Osaka Returns To Queens Tennis Roots Ahead Of Monday Match

Osaka Returns To Queens Tennis Roots Ahead Of Monday Match
-A +A
0

Photos: Christopher Williams

Naomi Osaka, (above far right in black) the defending US Open tennis singles champion, returned to her tennis roots in Southeast Queens a few days before her first-round match on Monday August 30.

Southeast Queens

Osaka’s return to the Jamaica courts was an anticipated event within the Southeast Queens tennis community. Located at the Detective Keith L. Williams Park, previously known as Liberty Park, the unveiling of the 5 refurbished tennis courts attracted over 200 people, which included students, coaches, and parents. Many of the participants were from several local tennis programs, which included: Liberty Tennis, Kings County Tennis League, City Parks Foundation, New York Junior Tennis & Learning, and Harlem Junior Tennis & Education Program, amongst others.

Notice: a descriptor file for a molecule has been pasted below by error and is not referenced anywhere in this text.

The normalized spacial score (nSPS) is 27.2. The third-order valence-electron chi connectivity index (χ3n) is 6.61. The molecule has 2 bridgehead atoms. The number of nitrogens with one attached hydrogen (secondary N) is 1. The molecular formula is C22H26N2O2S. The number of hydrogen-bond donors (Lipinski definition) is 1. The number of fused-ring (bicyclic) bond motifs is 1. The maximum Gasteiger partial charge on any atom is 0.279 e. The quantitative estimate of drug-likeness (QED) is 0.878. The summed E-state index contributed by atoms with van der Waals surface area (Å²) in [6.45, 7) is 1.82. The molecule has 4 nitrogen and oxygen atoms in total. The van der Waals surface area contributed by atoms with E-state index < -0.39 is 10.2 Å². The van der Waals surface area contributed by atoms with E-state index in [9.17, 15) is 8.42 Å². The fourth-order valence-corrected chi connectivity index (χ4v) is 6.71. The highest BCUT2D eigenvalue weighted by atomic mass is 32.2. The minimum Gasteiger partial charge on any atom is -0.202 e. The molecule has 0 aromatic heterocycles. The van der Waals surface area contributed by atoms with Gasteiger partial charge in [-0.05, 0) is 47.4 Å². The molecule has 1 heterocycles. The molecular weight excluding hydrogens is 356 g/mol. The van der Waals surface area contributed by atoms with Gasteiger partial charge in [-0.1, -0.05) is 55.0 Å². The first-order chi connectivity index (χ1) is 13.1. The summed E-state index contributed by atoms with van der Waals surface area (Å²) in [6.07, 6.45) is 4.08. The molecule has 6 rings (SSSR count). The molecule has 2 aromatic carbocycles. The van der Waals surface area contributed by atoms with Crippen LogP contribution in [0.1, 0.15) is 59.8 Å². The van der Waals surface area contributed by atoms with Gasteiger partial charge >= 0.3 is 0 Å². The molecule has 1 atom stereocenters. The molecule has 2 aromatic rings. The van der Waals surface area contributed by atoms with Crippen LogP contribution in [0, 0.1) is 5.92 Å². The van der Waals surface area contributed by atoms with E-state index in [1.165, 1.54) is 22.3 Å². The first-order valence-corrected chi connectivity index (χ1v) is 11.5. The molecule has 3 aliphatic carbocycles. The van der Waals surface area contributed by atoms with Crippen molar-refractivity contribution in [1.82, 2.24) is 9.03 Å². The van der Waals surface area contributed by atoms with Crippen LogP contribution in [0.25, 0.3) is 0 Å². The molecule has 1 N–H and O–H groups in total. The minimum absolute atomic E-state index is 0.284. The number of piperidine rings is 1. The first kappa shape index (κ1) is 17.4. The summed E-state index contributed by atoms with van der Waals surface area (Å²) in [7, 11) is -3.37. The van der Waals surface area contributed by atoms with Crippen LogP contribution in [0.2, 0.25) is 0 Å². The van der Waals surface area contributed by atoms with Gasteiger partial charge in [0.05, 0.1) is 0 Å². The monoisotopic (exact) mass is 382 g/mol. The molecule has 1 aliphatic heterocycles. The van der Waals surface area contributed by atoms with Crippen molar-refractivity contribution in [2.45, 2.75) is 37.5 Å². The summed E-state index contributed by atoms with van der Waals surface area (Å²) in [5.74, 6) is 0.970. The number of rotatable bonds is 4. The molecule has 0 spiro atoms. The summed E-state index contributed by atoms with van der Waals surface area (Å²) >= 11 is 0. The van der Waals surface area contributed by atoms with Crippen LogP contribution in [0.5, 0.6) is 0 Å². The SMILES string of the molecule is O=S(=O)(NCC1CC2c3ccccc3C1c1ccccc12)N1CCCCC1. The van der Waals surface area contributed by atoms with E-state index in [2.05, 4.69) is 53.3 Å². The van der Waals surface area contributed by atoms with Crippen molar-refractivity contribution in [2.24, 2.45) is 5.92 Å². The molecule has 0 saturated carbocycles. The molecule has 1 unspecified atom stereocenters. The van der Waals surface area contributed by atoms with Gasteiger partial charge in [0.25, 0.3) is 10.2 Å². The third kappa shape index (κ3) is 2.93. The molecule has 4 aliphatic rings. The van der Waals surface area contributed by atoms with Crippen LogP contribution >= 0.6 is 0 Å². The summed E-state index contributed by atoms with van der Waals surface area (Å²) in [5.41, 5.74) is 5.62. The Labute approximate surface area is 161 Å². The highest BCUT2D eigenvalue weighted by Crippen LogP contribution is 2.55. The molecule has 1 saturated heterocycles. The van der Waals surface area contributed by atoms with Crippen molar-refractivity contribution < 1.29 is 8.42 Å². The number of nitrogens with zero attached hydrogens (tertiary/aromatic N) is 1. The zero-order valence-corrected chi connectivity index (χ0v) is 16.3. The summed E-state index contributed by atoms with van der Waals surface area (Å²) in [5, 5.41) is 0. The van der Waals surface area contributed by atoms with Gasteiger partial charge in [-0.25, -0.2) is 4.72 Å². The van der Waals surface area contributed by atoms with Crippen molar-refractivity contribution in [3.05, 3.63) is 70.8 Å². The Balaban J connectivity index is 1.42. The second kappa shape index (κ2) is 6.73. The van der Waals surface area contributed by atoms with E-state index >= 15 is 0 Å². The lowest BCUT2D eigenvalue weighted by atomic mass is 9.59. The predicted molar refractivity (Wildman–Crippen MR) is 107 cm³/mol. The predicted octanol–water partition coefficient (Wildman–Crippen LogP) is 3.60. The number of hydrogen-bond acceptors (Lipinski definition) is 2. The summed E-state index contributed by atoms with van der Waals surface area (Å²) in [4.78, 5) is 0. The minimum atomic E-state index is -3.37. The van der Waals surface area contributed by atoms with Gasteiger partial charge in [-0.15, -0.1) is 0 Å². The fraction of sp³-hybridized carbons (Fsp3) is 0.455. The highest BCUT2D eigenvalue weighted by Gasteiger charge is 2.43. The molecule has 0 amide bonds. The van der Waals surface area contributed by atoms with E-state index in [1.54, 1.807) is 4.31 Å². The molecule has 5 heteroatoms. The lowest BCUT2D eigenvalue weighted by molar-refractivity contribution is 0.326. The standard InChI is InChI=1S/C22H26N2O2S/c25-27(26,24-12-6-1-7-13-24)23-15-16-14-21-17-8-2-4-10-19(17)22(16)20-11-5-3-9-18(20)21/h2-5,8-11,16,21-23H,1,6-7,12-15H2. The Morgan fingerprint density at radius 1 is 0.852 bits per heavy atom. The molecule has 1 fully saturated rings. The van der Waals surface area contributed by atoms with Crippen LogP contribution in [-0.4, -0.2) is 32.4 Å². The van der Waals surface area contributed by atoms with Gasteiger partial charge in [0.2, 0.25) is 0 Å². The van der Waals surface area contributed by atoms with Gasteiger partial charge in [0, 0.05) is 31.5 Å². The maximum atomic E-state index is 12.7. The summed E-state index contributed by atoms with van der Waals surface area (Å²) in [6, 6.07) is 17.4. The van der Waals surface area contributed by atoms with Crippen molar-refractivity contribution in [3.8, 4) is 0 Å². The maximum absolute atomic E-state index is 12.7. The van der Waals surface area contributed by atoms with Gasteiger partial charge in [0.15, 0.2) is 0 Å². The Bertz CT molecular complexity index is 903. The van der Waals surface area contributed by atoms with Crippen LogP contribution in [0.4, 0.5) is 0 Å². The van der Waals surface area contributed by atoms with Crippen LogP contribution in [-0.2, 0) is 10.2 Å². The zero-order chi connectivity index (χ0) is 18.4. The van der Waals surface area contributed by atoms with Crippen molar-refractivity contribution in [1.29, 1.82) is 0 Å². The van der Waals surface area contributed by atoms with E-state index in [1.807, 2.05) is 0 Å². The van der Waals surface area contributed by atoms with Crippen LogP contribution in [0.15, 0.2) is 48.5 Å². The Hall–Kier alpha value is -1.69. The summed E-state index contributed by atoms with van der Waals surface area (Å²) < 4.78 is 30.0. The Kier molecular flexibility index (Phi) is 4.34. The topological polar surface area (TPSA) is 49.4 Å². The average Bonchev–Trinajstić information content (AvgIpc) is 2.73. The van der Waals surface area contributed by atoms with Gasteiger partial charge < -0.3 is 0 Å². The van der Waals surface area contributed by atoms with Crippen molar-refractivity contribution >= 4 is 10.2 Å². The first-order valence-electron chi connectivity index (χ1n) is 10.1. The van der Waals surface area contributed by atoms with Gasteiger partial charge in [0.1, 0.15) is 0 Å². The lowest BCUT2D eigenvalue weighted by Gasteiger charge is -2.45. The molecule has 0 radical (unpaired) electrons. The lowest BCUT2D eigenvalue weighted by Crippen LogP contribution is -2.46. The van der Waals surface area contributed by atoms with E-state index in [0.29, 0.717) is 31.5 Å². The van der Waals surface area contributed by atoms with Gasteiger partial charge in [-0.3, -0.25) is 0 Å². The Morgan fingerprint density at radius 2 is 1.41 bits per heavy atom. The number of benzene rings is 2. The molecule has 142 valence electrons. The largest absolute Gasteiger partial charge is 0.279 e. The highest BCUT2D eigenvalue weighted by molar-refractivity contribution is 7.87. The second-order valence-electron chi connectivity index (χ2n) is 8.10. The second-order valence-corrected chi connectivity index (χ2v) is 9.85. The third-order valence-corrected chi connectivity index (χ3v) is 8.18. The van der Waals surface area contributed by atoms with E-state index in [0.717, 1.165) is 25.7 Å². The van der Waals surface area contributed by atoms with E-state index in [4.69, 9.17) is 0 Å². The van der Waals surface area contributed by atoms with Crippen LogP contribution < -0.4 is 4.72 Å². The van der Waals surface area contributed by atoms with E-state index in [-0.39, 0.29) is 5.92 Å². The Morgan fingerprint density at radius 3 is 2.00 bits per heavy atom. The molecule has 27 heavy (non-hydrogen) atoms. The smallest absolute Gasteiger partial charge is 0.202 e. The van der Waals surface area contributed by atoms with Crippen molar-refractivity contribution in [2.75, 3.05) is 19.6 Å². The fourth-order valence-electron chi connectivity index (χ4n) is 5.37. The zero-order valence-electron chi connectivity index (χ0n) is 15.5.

The event was sponsored by Sports Armor, the official sports drink of the US Open, and Naomi Osaka who teamed up to refurbish the courts. Consequently, participants had an unlimited supply of Sports Armor drinks throughout the hot afternoon. Participants received a free racquet donated by Yonex, one of Osaka’s sponsors. Lunch and a gift bag were also provided to the junior tennis players.